Search Results

You are looking at 1 - 6 of 6 items for :

  • Regional Studies x
  • All content x
Clear All
Open access

Drawing Stereotypes

Europe and East Asia in Russian Political Caricature, 1900–1905

Zachary Hoffman

satirical depictions of Russia's imperial rivals in its print culture. Cheap illustrated popular prints and posters (known as lubki ) circulated images of European and Japanese villains together with Russian heroes to the literate and semiliterate lower

Restricted access

Menachem Klein

side’s villains” (ibid.: 259). Unlike Cohen, who deconstructs and then reconstructs a formative bloody event, Jacobson and Naor (2016) , Klein (2014b) , and Lemire (2017) are interested in everyday life and political encounters. While mainstream

Restricted access

Olesya Khromeychuk

201, which were formed within the German Armed Forces. See David R. Marples, Heroes and Villains: Creating National History in Contemporary Ukraine (Budapest: CEU Press, 2007); Olesya Khromeychuk, “Ukrainians in the German Armed Forces During the

Open access

A Gloomy Carnival of Freedom

Sex, Gender, and Emotions among Polish Displaced Person in the Aftermath of World War II

Katarzyna Nowak

Horodyska, Doczekać świtu , 176–178. 39 Renfrew, Mikhail Bakhtin , 141–143. 40 Nowakowski, Camp of All Saints , 276. 41 Vetulani-Belfoure, Z ziemi egipskiej , 39. 42 Horodyska, Doczekać świtu , 168. 43 Atina Grossmann, “Victims, Villains and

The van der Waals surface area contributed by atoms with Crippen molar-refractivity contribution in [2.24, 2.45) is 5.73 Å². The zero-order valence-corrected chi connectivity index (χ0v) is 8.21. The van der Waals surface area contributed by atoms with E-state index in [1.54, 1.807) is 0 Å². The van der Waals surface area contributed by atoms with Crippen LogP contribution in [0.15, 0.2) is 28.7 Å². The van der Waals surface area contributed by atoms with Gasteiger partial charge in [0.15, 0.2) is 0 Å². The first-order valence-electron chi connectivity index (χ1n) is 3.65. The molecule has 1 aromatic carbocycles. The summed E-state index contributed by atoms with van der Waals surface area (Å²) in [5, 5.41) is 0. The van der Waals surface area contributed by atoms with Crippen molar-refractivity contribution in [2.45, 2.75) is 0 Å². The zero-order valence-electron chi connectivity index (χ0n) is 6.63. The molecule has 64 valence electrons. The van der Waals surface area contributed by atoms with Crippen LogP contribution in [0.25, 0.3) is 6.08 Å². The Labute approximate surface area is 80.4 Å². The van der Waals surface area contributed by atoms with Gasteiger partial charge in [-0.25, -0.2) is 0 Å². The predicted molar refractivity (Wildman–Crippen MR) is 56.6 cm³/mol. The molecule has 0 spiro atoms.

Restricted access

Johanna Gehmacher, Svetla Baloutzova, Orlin Sabev, Nezihe Bilhan, Tsvetelin Stepanov, Evgenia Kalinova, Zorana Antonijevic, Alexandra Ghit, Chiara Bonfiglioli, Ana Luleva, Barbara Klich-Kluczewska, Courtney Doucette, Katarzyna Stańczak-Wiślicz, Valentina Mitkova, Vjollca Krasniqi, Pepka Boyadjieva, Marina Hughson, and Rayna Gavrilova

resistance movement in Bulgaria, which are often strongly influenced by political views. Her conclusion is that the partisans and Thompson are neither heroes nor villains, but are ordinary people trying to change a world turned upside down by war. However

Restricted access

The Ukrainian divide

The power of historical narratives, imagined communities, and collective memories

Alina Penkala, Ilse Derluyn, and Ine Lietaert

Nationalists (OUP) and its armed wing, the Ukrainian Insurgent Army (UPA), laid the ground for a new national identity. On the one hand, the Soviet narrative described the OUP/UPA as villains, fascist collaborators, and bourgeoise nationalists who fought